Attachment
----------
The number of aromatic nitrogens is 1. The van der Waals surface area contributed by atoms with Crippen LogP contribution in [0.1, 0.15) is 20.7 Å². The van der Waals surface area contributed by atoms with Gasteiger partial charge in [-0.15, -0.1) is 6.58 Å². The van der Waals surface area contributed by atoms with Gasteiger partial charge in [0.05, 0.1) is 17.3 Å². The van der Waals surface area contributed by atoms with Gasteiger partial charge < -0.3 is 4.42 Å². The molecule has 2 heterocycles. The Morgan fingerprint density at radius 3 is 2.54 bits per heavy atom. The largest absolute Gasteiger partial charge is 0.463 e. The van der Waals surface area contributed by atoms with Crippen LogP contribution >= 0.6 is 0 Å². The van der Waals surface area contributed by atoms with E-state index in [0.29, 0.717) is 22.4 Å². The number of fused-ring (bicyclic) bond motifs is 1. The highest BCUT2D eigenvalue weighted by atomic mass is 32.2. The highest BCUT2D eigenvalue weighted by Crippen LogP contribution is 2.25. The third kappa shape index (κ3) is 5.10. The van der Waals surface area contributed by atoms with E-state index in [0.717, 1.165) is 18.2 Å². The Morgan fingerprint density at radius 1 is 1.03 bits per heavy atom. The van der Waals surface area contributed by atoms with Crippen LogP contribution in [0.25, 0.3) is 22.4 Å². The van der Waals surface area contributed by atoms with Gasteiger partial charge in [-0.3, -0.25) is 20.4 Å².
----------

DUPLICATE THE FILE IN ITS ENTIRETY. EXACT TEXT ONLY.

The number of aromatic nitrogens is 1. The van der Waals surface area contributed by atoms with Crippen LogP contribution in [0.1, 0.15) is 20.7 Å². The van der Waals surface area contributed by atoms with Gasteiger partial charge in [-0.15, -0.1) is 6.58 Å². The van der Waals surface area contributed by atoms with Gasteiger partial charge in [0.05, 0.1) is 17.3 Å². The van der Waals surface area contributed by atoms with Gasteiger partial charge < -0.3 is 4.42 Å². The molecule has 2 heterocycles. The Morgan fingerprint density at radius 3 is 2.54 bits per heavy atom. The largest absolute Gasteiger partial charge is 0.463 e. The van der Waals surface area contributed by atoms with Crippen LogP contribution >= 0.6 is 0 Å². The van der Waals surface area contributed by atoms with E-state index in [0.29, 0.717) is 22.4 Å². The number of fused-ring (bicyclic) bond motifs is 1. The highest BCUT2D eigenvalue weighted by atomic mass is 32.2. The highest BCUT2D eigenvalue weighted by Crippen LogP contribution is 2.25. The third kappa shape index (κ3) is 5.10. The van der Waals surface area contributed by atoms with E-state index in [0.717, 1.165) is 18.2 Å². The Morgan fingerprint density at radius 1 is 1.03 bits per heavy atom. The van der Waals surface area contributed by atoms with Crippen LogP contribution in [0.25, 0.3) is 22.4 Å². The van der Waals surface area contributed by atoms with Gasteiger partial charge in [-0.3, -0.25) is 20.4 Å².